Use plain language

Plain language benefits all users, including people with cognitive disabilities, low reading literacy, and people who are encountering an unknown topic or language. For websites and web applications, people need to be able to find what they need, understand what they find, and use that to accomplish tasks.

Write content for clarity and comprehension:

  • Put information in logical order, with the important details first. “Front-loading” content is helpful for all readers. “‘Designing Accessible User Experiences’ is a new course that will be offered this Fall” is easier to grasp right away than “There is a new course offering coming this Fall called ‘Designing Accessible User Experiences.’”
  • Use active voice, with a clear “actor“ in your writing. “You must enroll in the course by Friday” is more clear and comprehensible than “Course enrollments must be completed by Friday.”
  • Use familiar language. Fit your language to your audience and context. Provide definitions for unusual words and for abbreviations.
  • Mark language changes. Screen reader software will pronounce words correctly if they are indicated in the page code.


  • Carry out a usability test of your content. When you ask colleagues, friends, or others who you consider to be part of the target audience to read your content, is content meaningful and understandable to them?


✎ Technique: Writing readable content

Readable content is accessible content. You should aim to choose words and sentence structures that are not difficult or unnecessarily time-consuming to read for your target audience.


Know your audience, and write in language that’s familiar to them. Even for a specialist audience, there is value in clearly communicating information and concepts when writing online content.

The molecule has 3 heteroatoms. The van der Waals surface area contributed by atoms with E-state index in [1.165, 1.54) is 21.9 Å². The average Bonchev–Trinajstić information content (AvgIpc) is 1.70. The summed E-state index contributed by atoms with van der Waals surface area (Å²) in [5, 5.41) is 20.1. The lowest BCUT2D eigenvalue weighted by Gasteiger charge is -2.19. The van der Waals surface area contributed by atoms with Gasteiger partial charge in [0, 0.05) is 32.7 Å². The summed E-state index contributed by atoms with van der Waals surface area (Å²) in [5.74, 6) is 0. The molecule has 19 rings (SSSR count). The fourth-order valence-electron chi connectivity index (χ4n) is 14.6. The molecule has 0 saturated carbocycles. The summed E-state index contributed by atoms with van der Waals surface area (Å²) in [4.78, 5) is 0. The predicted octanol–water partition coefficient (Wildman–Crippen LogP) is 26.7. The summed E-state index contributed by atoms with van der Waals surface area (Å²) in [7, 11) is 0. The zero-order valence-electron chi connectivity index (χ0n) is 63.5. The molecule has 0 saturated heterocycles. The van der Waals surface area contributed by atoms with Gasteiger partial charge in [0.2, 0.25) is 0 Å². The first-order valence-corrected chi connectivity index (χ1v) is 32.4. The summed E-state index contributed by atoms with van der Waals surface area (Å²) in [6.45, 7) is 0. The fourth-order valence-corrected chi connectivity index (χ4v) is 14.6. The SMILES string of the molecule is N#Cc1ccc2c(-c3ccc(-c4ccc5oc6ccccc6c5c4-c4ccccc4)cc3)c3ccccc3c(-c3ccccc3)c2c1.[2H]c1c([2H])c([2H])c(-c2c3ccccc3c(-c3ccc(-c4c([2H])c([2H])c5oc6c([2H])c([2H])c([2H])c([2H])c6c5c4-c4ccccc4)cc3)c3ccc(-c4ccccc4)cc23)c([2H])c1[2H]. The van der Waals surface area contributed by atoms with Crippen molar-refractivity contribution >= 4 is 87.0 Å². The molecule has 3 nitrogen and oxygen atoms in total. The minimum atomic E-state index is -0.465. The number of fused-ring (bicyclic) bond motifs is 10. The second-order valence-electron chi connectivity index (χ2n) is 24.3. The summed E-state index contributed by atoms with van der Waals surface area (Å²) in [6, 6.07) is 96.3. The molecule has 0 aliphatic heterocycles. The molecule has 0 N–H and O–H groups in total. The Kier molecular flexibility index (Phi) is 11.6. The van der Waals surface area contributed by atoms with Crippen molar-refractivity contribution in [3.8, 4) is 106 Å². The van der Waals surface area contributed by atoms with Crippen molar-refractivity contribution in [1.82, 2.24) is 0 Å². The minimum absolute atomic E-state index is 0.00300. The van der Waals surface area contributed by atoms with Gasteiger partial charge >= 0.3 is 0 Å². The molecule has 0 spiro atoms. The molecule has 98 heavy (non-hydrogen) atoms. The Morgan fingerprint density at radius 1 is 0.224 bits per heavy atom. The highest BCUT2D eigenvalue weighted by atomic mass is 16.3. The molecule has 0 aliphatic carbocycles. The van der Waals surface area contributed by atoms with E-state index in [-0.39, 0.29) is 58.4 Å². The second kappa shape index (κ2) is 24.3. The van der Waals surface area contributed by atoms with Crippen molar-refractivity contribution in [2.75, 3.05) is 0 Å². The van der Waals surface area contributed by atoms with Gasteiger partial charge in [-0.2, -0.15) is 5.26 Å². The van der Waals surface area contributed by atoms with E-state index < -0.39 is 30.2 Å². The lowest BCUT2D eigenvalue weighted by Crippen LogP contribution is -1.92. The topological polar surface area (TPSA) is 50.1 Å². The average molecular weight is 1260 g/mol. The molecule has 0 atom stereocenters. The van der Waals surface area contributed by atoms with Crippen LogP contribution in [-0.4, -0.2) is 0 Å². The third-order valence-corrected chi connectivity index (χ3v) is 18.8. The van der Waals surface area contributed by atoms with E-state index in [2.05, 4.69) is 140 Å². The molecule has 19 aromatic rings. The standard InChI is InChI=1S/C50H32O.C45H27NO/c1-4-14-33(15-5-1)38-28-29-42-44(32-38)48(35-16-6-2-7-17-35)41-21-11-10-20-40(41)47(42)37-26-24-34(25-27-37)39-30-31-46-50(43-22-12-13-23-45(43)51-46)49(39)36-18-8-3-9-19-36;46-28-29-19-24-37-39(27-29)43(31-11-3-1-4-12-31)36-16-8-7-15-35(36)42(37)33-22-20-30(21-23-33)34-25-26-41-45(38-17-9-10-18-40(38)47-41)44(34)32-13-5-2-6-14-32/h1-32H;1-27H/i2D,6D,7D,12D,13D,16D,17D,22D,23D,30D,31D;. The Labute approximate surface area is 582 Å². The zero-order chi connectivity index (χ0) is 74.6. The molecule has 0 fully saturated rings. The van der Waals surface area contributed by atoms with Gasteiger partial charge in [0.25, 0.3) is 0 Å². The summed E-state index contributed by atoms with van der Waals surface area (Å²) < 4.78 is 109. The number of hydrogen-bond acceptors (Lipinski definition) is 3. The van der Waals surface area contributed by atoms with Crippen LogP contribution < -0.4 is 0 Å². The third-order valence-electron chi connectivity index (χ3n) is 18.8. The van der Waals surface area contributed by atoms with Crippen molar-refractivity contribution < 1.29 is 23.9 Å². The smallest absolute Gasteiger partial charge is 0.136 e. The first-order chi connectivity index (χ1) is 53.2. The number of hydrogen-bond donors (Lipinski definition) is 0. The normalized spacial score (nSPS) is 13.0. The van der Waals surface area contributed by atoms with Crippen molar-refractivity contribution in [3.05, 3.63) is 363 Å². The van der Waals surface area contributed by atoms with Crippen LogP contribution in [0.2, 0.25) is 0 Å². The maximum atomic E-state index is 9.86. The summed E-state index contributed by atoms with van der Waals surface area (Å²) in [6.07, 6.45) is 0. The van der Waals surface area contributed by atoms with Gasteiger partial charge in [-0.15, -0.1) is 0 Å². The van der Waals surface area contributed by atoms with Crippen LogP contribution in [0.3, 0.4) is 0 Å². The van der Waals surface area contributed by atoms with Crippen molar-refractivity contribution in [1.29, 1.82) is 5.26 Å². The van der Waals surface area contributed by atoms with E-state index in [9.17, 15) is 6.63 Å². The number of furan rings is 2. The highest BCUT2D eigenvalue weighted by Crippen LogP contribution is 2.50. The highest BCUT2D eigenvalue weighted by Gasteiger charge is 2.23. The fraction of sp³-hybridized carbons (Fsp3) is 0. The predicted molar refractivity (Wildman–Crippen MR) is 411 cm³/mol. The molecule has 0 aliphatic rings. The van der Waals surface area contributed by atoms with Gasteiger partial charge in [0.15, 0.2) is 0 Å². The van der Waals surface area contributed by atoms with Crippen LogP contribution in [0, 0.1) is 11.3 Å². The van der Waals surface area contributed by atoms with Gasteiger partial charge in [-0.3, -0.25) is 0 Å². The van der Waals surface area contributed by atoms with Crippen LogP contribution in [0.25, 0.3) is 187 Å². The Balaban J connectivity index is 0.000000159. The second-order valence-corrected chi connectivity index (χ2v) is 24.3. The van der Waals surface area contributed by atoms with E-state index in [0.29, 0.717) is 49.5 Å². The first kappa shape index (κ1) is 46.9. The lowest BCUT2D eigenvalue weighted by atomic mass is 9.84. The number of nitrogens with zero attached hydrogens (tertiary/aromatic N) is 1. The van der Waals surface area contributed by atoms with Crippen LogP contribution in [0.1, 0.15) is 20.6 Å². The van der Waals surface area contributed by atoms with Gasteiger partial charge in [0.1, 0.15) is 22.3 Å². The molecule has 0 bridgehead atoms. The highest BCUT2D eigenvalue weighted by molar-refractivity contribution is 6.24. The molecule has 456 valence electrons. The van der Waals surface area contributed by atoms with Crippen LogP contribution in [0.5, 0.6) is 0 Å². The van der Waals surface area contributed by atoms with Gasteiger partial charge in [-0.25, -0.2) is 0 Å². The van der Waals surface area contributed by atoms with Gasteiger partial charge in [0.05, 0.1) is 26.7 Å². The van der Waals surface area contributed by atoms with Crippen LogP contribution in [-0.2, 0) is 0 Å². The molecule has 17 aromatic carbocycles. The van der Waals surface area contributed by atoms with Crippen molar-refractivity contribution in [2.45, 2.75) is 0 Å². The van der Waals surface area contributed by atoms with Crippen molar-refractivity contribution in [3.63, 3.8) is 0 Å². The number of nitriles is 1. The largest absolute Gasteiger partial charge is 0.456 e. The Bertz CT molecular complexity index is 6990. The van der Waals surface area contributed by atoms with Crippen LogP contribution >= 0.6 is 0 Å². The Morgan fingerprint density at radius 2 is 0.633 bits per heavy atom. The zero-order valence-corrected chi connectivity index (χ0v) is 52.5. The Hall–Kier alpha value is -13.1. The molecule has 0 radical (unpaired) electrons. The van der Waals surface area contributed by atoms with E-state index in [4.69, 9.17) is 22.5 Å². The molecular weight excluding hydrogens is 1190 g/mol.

In general, keep words, sentences, and paragraphs short. Remove redundant information and opt for short, widely understood words over more obscure or multisyllabic ones.

Bad example

I purchased a mammalian domesticated pet of the feline variety on this very day.

Good example

I bought a cat today.

Checking readability

There are a number of tools available for testing the readability of your content. If you write content in Microsoft Word, there's a built-in tool based on the Flesch-Kincaid scale. Here's how to use it:

  • Go to Review > Spelling & Grammar and click on Options
  • Check Show readability statistics
  • Run Spelling & Grammar and correct mistakes
  • Now Readability statistics should appear in a dialog

Your readability statistics contains averages for paragraph, sentence and word length and two scores: Flesch Reading Ease and Flesch-Kincaid Reading Grade. The Flesch Reading Ease score is between 0 and 100, and higher scores mean more readable. You should aim for around 60–70 for an adult readership. The Flesch-Kincaid Reading Grade tells you how many years of US school education your reader would need (on average) to understand your writing.

Just be aware that Word’s Flesch-Kincaid Reading Grade calculations have an upper limit of 12—so if Word reports that a given text has a reading-grade level of "12," that only tells you that the text has at least a reading-grade level of 12.

There are several browser extensions available for testing web page readability. For example, TRAY for Chrome offers a number of readability metrics for the current web page, including Flesch-Kincaid. is a web app that checks the Flesch-Kincaid Reading Grade Level (and other statistics) for text. Unlike Word, its Flesh-Kincaid Reading Grade implementation doesn’t have an upper limit of 12.

Alternatively, is a web and desktop app that highlights specific problem areas in your prose. You can copy and paste text you are writing in a WYSIWYG editor into to test it.

Interface for Hemingway, showing highlighted readability problems in selected paragraphs